Our relationship was over before it began.
I’ve read another memoir. Maybe it reads easier when you don’t know the person writing it, or the recent ones just were written entertainingly and well. I’m guessing the truth is somewhere in the middle.
Michael Ausiello is an entertainment writer, and this story is about how his partner dies. With a title like this there’s little surprise to the ending of his story, but Ausiello manages to write it in such a way that you start to doubt that title – the man knows what works to keep your reader compelled, after all. So there’s chapters about the highs and lows of their relationship, the beginnings and (almost) break ups. He writes himself down while his partner is plucked from the heavens, even when he’s being quite terrible.
It’s a story very close to someone; and to recognise that these people are(/were) really alive makes it sometimes terribly uncomfortable. Should the reader be around of another round of bad news or self-doubt? Is it not too close, to follow someone’s mourning on this level?
Because Spoiler Alert is about love and loss and other four letter words, but also very much about Michael Ausiello.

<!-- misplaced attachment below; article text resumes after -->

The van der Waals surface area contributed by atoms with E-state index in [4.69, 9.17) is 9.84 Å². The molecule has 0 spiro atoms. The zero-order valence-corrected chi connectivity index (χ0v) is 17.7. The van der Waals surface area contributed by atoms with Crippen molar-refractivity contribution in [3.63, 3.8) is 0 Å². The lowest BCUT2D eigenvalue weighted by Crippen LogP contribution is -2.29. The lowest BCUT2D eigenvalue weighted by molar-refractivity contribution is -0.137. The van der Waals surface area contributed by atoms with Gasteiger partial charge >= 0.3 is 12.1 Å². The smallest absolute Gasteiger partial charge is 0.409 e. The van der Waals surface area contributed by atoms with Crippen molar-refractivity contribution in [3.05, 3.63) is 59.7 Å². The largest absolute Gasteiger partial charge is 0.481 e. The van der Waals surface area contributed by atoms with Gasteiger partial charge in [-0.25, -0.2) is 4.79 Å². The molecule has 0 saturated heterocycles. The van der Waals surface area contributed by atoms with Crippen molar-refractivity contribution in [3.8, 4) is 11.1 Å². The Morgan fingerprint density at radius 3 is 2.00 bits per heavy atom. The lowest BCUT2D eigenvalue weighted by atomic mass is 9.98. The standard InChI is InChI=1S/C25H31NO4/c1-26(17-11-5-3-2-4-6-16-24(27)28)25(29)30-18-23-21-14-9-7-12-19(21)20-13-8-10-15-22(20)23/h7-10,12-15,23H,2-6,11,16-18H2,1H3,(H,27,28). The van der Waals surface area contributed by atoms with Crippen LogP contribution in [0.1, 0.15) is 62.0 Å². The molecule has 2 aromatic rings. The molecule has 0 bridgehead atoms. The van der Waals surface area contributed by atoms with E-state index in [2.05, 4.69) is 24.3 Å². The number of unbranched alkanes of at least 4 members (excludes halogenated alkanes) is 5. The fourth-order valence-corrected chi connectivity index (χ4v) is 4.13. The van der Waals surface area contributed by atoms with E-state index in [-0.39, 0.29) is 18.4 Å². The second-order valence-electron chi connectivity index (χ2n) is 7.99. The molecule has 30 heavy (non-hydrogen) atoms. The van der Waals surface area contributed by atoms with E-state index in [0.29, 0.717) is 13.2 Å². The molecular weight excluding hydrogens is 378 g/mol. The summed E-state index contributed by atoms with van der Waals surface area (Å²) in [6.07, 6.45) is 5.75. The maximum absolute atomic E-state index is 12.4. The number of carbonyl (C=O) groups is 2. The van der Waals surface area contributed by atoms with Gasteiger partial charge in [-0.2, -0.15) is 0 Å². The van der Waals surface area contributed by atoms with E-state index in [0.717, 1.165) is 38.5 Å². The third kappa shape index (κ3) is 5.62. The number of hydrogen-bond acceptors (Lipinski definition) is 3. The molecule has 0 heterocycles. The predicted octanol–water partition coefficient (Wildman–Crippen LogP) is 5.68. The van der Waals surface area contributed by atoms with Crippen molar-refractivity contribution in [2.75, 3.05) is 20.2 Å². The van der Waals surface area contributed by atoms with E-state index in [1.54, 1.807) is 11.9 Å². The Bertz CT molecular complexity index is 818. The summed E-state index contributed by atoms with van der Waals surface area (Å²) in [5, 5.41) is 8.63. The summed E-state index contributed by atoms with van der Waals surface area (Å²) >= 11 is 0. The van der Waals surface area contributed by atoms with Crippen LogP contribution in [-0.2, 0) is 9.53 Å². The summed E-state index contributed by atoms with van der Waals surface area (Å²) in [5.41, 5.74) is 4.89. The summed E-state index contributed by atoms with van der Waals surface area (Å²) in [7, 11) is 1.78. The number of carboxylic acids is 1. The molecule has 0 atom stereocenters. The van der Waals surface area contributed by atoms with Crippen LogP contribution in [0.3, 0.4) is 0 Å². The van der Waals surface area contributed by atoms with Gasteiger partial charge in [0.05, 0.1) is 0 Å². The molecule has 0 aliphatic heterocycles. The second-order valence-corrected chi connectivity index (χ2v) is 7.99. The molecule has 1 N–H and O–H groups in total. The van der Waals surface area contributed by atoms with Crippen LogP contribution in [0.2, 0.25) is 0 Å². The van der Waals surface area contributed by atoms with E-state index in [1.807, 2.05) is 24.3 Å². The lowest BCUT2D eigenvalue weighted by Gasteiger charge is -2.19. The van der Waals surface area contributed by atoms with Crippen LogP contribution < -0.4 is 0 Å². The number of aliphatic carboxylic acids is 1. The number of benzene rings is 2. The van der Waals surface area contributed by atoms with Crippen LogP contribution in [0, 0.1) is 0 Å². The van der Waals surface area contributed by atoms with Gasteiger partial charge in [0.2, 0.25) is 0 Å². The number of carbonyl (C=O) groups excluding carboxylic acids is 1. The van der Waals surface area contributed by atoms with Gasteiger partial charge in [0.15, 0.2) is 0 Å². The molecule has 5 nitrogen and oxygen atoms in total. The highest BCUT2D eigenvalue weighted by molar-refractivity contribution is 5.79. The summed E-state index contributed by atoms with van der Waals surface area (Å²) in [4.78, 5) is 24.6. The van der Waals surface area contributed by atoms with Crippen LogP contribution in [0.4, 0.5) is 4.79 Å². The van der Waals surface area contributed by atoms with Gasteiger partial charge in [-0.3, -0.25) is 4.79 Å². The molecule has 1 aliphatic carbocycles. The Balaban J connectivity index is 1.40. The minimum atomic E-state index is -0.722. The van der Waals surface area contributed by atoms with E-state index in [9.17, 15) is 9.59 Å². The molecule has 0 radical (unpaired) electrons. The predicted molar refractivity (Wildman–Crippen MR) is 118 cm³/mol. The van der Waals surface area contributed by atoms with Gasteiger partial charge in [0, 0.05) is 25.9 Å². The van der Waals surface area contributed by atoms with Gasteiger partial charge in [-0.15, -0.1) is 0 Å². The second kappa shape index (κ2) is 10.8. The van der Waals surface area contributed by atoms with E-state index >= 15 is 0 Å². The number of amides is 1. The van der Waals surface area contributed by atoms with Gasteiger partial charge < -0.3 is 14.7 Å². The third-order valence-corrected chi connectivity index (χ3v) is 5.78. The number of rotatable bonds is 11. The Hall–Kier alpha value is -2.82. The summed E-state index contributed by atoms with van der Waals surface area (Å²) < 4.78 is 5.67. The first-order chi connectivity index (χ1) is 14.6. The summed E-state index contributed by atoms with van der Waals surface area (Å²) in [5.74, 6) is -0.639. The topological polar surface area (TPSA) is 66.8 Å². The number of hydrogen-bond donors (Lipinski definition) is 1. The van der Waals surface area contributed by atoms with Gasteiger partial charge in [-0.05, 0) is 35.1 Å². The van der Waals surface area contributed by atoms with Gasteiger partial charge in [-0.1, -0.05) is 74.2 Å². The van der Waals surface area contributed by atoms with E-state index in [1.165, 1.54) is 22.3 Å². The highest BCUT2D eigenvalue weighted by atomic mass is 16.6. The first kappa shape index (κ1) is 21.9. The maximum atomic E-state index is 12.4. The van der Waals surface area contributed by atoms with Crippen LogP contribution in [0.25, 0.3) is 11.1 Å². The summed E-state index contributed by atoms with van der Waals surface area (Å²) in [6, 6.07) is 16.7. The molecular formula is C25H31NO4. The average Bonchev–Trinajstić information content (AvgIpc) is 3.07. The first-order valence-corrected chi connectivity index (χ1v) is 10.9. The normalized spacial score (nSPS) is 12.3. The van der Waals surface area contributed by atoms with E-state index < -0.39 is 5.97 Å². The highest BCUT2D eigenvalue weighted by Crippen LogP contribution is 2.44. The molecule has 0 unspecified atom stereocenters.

Spoiler Alert: the Hero Dies; a memoir of love, loss and other four letter words, Michael Ausiello, Atria Books 2017
6 hours (approx.)
Read by Meryl Streep, so yes, another audio book! Good gravy, does the woman has a recognisable voice. No need to get into her acting skills here, but her reading fits this story very well.
Kind of well-off woman on her second marriage and second pregnancy gets cheated on. A lot of love for New York and little for other parts of the USA, she writes cook books, he’s involved with media and/or politics, a lot of dinner parties.
It’s juicy, rich people problems with sometimes a recipe added. Meryl Streep’s voice makes it sound like you’re listening on the traumas of a rich, eccentric aunt who – when she’s isn’t full of self-pity – has some snarky oneliners and a nice eye for details (this audio book definitely painted a lot of pictures in my mind). Here, the addition of the right reader, definitely elevated quite a common (but entertainingly written) story.
So, if you want to enjoy an Ephron-production just a little bit more, try an audio book.